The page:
Friday, 26 May 2017

Goings-on at the allotment

It may be recalled that Chris and I took on an allotment back in mid-March. The ground was a bit rough, not having had a proper autumn dig. (I may try to allow the plot to evolve with a no-dig policy, but that's for next autumn.) The only significant problems have been pigeons and slugs. One of the first crops I sowed was rocket but foolishly overlooked the fact that it is a brassica. To be precise it is now Eruca sativa. It was formerly known as Brassica eruca - but the pigeons haven't been told of its re-classification. They gobbled up the lot! They also attacked out peas but I have subsequently netted them and we should now get a decent crop. The slugs are more problematic. They have attacked the courgettes and - surprisingly - the rhubarb. I have reluctantly put down slug pellets.
Of course I keep an eye open for wildlife, good, 'bad' and neutral.
In the neutral category are damsel flies. This Common Blue Damselfly, Enallagma cyathigerum, was no doubt on the lookout for new territory, but in its wanderings came to rest on some rampant couch grass on a neglected plot.

Common Blue Damselfly at Drayton Allotments, Daventry. 25 May, 2017

I also regard Dock Bugs, Coreus marginatus, as neutral. It is true that their larvae may sometimes use rhubarb as a host plant but their damage is negligible. Here a mating pair uses a raspberry leaf as a trysting place.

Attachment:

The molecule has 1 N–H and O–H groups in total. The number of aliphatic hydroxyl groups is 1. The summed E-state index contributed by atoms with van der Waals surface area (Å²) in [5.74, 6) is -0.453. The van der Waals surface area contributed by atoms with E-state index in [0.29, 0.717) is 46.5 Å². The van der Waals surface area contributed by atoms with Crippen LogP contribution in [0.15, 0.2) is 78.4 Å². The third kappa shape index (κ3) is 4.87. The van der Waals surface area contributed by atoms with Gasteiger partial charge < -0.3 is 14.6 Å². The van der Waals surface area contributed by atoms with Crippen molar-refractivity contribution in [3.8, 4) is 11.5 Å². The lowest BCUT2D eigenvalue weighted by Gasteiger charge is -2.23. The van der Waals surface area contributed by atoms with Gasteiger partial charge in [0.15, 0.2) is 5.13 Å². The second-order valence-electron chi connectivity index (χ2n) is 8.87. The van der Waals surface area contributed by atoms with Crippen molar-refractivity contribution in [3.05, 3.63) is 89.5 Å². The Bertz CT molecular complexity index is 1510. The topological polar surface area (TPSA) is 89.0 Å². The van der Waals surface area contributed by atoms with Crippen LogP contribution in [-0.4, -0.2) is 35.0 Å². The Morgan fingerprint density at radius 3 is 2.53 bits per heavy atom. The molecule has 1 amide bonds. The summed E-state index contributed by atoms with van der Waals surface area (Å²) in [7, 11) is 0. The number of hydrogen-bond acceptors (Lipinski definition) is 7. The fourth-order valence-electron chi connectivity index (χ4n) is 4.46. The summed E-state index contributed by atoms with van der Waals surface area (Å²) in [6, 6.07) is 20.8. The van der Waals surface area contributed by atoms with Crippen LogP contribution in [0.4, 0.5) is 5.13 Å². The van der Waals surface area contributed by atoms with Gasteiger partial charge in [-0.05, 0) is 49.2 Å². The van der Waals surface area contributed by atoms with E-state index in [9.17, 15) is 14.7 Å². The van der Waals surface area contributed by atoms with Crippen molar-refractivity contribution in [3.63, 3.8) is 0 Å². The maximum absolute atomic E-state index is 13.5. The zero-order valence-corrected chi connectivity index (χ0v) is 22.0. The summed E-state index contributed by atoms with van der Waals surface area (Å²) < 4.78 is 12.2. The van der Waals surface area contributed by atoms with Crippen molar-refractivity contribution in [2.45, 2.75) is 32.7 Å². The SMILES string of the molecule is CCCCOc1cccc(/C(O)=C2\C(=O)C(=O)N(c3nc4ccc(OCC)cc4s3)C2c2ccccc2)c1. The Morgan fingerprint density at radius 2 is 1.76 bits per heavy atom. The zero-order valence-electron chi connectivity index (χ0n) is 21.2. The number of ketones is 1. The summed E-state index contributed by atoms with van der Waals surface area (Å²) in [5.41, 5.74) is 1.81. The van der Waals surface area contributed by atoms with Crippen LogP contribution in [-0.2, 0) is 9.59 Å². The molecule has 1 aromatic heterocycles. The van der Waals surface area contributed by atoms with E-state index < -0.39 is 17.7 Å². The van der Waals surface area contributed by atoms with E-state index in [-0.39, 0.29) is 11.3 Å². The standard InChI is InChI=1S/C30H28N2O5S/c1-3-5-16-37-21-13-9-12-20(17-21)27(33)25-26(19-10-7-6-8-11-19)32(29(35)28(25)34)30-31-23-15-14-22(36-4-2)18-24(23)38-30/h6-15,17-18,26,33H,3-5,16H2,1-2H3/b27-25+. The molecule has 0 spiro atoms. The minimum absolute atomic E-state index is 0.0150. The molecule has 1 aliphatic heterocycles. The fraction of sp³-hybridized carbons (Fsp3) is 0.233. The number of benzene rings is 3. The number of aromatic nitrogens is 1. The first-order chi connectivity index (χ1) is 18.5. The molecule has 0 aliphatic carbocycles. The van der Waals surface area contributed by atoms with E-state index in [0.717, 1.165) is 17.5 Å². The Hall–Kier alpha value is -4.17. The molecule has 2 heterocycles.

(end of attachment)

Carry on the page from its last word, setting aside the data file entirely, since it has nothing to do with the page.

Mating Dock Bugs on a raspberry leaf. Drayton Allotments,
Daventry. 25 May, 2017

Our plot is partially shaded by a moderately large cherry tree and its leaves display what appear to be galls. In fact they are glands and are referred to as extra-floral nectaries. They are found on most (all?) species of Prunus and, although they produce water and sugars their function is not that of attracting pollinators.

A pair of extra-floral nectaries is to be found on the petiole of each cherry
leaf. Drayton Allotments, Daventry. 25 May, 2017
Over 2000 species of plant are known to bear extra-floral nectaries and although much needs to be explained it is thought that they encourage beneficial insects to visit the plant. Certainly ladybirds have been known to visit EFNs and perhaps clear aphids on their visits.
A neighbouring allotment has redcurrant bushes whose leaves carry highly disfiguring blister-like growths. This is damage caused by an aphid, Cryptomyzus ribis, unsurprisingly called the Redcurrant Blister Aphid. A tar-oil winter wash will generally deal with the problem.
The red blisters caused by Cryptomyzus ribis. Drayton Allotments,
Daventry. 25 May, 2017
I am inclined to regard the  Swollen-thighed Oil Beetle, Oedemera nobilis,  as a beneficial insect as it is a pollen feeder and may inadvertently carry pollen from plant to plant, but in truth it is of very little importance in that context. Despite its name, only the male has these grossly swollen thighs (femora). It was feeding on the pollen of Poached-egg Plant, Limnanthes douglasii, which had been planted on several of the plots.
Oedemera nobilis visiting Poached-egg Plant where it will feed on the
pollen. Drayton Allotments, Daventry. 25 May, 2017

I'll be keeping a lookout for pollinators, pests and parasites. You have been warned!

No comments:

Post a Comment